Tuesday, September 16, 2014

Fashion Challenge #2 - It's All About the Fit -- What They Made!!

Wait till you see what these ladies created for the All About Fit Challenge! I think most of you can agree that fit is one of the hardest things about sewing. These ladies did an amazing job creating well fitted garments. Some contestants went for a more casual look while others went for an evening look. Take a look at everyone's finished garment and vote for who you think created the best well fitting garment. You have until Friday morning at 3am (eastern time) to cast your vote!

This week's challenge will be judged my myself (Julie) and Pamela Leggett from Pamela's Patterns. Pamela is a fit expert and will be giving each contestant feedback on their garments. Thank you, Pamela, for your help in the judging process!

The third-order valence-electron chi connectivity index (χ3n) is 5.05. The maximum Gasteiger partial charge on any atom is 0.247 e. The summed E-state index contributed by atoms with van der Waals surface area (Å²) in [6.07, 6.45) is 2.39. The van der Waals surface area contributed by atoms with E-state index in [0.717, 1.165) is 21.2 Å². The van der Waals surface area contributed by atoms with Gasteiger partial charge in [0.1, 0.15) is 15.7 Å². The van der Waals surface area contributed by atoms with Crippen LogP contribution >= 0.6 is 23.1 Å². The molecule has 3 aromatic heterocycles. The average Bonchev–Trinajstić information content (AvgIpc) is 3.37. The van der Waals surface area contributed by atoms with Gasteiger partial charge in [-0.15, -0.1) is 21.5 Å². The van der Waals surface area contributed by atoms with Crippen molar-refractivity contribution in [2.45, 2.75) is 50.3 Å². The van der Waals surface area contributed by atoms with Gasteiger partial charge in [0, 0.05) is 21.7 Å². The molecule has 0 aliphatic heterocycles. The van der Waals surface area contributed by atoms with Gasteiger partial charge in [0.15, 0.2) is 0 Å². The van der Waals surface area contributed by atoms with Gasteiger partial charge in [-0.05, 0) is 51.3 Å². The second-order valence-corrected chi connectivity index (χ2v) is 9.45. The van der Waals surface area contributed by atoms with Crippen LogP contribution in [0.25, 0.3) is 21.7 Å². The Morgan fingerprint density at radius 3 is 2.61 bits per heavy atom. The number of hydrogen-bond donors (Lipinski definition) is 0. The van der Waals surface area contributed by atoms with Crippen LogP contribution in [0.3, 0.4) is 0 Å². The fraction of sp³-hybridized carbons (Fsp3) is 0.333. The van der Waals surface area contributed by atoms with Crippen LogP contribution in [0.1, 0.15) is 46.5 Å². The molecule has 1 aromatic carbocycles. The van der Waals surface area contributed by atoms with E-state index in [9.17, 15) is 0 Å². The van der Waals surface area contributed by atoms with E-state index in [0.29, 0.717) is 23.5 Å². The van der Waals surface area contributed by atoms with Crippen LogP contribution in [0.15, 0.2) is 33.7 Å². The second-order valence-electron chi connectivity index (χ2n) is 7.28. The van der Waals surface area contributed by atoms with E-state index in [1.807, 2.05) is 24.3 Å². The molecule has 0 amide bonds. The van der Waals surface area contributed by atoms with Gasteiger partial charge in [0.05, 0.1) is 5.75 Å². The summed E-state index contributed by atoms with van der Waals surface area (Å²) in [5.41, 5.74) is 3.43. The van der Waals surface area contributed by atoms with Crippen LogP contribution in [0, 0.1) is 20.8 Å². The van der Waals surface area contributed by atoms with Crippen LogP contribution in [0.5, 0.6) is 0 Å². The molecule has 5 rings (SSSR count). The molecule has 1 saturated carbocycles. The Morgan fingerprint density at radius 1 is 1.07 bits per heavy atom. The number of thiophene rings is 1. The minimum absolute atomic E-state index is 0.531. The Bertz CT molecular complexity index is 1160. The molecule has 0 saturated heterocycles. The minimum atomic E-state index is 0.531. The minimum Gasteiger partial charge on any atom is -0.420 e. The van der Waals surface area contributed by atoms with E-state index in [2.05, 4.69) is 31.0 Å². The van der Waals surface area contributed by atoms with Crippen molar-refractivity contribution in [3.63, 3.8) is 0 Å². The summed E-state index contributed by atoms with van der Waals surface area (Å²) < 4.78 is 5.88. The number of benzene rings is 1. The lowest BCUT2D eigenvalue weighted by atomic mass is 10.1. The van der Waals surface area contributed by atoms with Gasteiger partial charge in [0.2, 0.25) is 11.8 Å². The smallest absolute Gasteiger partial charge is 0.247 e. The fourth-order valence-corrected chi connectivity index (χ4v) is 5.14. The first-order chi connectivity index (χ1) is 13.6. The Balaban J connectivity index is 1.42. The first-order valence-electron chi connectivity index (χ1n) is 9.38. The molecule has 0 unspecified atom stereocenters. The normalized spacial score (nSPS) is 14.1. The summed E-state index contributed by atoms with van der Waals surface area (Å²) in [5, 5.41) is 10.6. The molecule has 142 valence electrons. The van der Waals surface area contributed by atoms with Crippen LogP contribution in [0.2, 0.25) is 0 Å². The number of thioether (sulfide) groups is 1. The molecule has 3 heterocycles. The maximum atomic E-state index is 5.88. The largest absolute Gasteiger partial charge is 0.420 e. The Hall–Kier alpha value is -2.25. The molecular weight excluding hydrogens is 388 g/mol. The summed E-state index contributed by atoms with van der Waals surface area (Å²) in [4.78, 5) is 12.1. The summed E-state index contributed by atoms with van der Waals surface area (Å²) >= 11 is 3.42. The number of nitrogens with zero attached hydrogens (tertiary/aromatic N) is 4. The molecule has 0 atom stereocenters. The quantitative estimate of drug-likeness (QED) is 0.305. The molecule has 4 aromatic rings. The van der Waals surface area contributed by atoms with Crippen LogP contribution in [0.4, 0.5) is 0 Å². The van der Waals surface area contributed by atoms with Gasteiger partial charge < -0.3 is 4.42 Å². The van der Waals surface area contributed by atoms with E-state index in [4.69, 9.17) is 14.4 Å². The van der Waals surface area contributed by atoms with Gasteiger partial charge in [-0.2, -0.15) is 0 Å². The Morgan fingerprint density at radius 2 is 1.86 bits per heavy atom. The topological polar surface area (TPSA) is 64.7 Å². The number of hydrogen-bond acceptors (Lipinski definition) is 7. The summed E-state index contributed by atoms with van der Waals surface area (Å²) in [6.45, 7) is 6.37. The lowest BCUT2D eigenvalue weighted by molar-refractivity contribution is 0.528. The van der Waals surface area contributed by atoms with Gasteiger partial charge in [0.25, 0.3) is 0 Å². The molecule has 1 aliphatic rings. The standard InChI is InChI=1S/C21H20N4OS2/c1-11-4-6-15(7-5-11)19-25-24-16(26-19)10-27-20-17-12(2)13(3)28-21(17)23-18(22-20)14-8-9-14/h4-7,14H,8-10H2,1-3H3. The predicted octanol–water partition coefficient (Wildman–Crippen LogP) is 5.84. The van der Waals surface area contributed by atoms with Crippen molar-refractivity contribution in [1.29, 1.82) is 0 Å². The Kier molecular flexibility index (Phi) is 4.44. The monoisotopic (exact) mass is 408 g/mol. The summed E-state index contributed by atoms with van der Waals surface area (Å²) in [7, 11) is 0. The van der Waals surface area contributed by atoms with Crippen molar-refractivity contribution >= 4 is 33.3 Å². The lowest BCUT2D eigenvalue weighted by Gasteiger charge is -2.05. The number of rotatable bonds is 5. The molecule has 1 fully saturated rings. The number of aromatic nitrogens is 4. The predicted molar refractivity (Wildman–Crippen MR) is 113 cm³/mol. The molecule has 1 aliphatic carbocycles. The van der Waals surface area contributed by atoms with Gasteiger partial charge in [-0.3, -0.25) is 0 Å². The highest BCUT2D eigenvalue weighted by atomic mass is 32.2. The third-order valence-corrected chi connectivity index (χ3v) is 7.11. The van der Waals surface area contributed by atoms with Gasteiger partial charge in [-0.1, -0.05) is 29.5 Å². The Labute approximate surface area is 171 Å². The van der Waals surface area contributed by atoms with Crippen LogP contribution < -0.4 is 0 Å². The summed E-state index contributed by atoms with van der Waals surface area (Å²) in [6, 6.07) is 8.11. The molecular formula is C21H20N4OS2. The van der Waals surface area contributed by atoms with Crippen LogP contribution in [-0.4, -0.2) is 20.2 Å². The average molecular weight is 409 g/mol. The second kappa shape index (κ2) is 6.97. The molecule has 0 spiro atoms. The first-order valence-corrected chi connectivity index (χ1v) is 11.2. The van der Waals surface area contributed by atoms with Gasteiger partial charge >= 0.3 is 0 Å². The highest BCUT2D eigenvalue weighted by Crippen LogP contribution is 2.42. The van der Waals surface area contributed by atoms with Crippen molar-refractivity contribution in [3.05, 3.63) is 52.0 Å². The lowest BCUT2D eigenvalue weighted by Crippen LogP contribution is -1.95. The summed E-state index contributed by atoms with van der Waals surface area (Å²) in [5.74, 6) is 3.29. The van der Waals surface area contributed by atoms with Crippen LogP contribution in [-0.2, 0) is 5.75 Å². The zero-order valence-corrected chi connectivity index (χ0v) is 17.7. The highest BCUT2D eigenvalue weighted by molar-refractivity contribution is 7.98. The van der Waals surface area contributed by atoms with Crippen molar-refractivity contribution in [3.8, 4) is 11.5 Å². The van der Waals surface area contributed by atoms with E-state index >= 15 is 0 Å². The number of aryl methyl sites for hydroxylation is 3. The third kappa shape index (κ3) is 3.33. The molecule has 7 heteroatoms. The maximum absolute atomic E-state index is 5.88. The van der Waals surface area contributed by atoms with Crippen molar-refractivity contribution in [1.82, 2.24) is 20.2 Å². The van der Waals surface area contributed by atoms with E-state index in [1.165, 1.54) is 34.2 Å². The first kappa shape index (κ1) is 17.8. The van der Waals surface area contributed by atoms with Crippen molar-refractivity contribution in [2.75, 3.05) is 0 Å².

Winner of this challenge will receive THREE FREE patterns from Pamela's Patterns.




**Don't forget, if you would like to participate in the challenge from the sidelines, post your finished garment on the Flickr page! You will be entered into a random drawing to win a FREE pattern from Pamela's Patterns!**

Let's see what the contestants created...




My 28th wedding anniversary is coming up, so I decided to make a special occasion dress for this challenge.   My husband’s favorite color is purple, and our bridesmaids wore eggplant satin gowns, so I grabbed this eggplant satin as a nod to both of those things. 



The pattern, Vogue 1118, has an asymmetrical bodice, curved skirt seams, lining, side zipper and back vent.  Of the 16 pieces in the pattern, I altered 14 of them!   The full bust adjustment was particularly tricky since one side has a dart, and the other has pleats.  I had to distribute the adjustment between the pleats to balance the larger dart on the other side.  To add length for my height, I increased the length mid-skirt across 6 pattern pieces, truing up the curves, piece by piece.